Stories known and unknown from town’s past
GREENWICH — The founding of the Township of Greenwich reads like a soap opera.
Between English and Dutch colonial feuds over the land and the massacre of a Native American village, there’s no shortage of drama in Greenwich’s past.
While many are aware of the history of the town’s founding and its role in the Revolutionary War, there are fascinating tidbits from early Greenwich, like the fact that men armed with rods were positioned at every town meeting to poke residents who fell asleep, that are not so well known. Those previously forgotten morsels are the subject of “Hidden History of Colonial Greenwich,” written by town resident Missy Wolfe.
On Wednesday, Wolfe told members of the Retired Men’s Association about her book and what she’s learned digging through the town’s historical records.
She laid out the story of Greenwich’s emergence as a communal and private farming hybrid with a plantation and private homes in the 1600s, and covered the town’s genesis as a Dutch colony and its transition into English control.
“When Dutch power diminished … the New Haven colony took over,” she said. “New Haven failed and Greenwich was absorbed by the Connecticut colony. That’s when the bulk of the town’s records were produced.”
The historian showed images of original documents, including the records of the purchase of the town, complete with Native American markings on the signature lines.
Wolfe also pointed out where the remnants of the town’s history can still be seen today, as in the faint switchback trail behind the southwest corner of the Greenwich High School track that was once used by residents traveling to farm communal fields.
The author explained how the founders of the town formed a lottery system for selling town-owned property because they were wary of the English buying and controlling large tracts of land in their community, as they did in other colonies.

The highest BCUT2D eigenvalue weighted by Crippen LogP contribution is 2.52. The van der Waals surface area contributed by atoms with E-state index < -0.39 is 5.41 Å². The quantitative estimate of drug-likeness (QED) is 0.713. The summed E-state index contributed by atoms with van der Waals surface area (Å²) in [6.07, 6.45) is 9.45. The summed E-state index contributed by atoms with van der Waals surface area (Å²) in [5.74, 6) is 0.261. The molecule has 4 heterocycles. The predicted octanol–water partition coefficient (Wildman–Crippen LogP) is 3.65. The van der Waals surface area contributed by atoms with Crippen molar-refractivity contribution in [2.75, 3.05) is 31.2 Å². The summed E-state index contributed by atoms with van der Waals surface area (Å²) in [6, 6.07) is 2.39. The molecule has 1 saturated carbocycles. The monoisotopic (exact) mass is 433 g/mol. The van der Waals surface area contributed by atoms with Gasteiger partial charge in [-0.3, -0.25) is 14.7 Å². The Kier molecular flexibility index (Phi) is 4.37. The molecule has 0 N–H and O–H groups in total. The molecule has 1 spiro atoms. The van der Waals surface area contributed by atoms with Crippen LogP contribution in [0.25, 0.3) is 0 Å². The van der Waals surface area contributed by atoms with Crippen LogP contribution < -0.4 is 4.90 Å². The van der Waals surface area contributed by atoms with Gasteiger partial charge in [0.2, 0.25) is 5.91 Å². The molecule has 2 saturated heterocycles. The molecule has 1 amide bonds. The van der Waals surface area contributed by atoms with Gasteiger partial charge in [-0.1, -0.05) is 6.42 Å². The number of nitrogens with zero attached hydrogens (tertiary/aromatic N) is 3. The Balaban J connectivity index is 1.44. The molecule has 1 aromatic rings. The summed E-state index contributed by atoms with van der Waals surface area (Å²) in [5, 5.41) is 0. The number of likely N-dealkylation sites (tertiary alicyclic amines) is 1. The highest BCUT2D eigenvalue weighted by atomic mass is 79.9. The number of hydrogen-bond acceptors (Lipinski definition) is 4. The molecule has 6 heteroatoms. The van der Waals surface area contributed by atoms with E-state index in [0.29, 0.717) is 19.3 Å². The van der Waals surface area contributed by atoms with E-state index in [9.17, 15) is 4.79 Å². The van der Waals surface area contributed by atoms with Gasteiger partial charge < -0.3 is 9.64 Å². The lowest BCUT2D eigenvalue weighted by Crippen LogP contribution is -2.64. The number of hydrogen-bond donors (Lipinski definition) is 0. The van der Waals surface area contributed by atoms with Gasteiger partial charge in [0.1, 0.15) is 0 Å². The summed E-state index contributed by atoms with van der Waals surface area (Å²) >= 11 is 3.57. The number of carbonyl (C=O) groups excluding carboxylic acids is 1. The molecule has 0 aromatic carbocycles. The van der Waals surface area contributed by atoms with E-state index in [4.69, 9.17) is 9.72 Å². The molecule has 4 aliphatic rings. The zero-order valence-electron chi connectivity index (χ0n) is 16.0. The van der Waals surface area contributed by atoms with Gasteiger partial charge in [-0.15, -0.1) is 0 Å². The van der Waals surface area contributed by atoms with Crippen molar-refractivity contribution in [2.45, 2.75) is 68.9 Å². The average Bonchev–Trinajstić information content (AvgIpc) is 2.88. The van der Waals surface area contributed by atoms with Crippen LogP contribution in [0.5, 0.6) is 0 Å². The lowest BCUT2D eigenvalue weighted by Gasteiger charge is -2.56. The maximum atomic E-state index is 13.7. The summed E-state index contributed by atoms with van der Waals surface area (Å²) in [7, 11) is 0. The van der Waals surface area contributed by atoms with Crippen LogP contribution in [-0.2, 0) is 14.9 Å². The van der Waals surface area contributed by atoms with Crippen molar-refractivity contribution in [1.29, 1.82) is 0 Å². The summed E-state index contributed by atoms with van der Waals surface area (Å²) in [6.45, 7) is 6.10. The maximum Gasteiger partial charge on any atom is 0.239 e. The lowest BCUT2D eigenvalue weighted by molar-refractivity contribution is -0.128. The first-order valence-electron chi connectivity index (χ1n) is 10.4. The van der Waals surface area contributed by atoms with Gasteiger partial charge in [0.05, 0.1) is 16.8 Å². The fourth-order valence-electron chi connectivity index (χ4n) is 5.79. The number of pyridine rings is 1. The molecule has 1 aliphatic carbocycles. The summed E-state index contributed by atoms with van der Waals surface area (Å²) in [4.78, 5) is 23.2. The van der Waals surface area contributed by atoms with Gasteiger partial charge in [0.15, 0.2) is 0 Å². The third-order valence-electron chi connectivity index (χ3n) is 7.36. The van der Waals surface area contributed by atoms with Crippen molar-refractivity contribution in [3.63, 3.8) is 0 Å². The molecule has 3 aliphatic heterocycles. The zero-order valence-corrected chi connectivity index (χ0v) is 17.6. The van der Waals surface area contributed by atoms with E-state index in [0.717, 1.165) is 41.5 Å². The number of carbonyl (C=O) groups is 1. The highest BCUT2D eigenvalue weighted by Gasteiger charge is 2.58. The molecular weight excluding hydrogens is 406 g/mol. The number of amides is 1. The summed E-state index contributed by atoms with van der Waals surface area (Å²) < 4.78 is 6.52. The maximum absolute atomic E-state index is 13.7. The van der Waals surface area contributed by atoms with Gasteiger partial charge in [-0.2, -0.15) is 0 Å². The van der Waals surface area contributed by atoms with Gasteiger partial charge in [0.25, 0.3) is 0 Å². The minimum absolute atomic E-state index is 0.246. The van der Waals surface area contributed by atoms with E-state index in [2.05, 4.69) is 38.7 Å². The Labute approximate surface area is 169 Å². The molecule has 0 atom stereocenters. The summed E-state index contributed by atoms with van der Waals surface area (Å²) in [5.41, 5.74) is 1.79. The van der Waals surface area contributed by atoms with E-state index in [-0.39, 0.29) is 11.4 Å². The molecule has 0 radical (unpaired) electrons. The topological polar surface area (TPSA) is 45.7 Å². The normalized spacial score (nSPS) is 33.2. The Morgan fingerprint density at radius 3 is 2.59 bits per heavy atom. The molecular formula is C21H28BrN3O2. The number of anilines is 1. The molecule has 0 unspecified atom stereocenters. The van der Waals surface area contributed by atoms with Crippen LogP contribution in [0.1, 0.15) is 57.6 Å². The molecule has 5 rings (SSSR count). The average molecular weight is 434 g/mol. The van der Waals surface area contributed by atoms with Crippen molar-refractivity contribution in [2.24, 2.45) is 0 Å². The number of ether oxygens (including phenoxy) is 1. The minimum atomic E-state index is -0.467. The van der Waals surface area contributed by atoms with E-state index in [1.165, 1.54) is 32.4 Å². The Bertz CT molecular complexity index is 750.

“The town made a fortune on that investment,” said Wolfe, speaking to the RMA’s weekly meeting at First Presbyterian Church. “It’s no accident the town developed the way it did.”
As a largely agricultural-based community, every resident was required to work on the Greenwich Plantation, farming common fields, Wolfe said.
“The common field is very much like a community garden if you think about it,” said Bryan O’Neil, a Stamford resident who listened to Wolfe’s presentation. “We still have community gardens in many urban centers, including New York and Stamford. These are very deep roots. It’s quite interesting how it’s still relevant.”
O’Neil said he’s enticed by local history because of the similarities between the past and modern life.
“Our society may changed and become more modern, but people have the same interest in preserving their families and preserving their cultures,” he said. “So, these societies that were formed early on are still very relevant, as far as I’m concerned, in how people cohabitate.”
Jennifer O’Connell, a Greenwich real estate agent, said she studies the town’s history for professional purposes.
“Anything historical with Greenwich, I like to share with my clients,” she said. “When I’m introducing them to properties, I’m introducing them to the community.”
O’Connell spends time reading oral histories and collecting interesting facts about the town’s founders. Wolfe’s talk provided her with information she’d never heard before.
“Now, this is going even further back,” she said. “There’s always something to learn and to find out. We have a very colorful past.”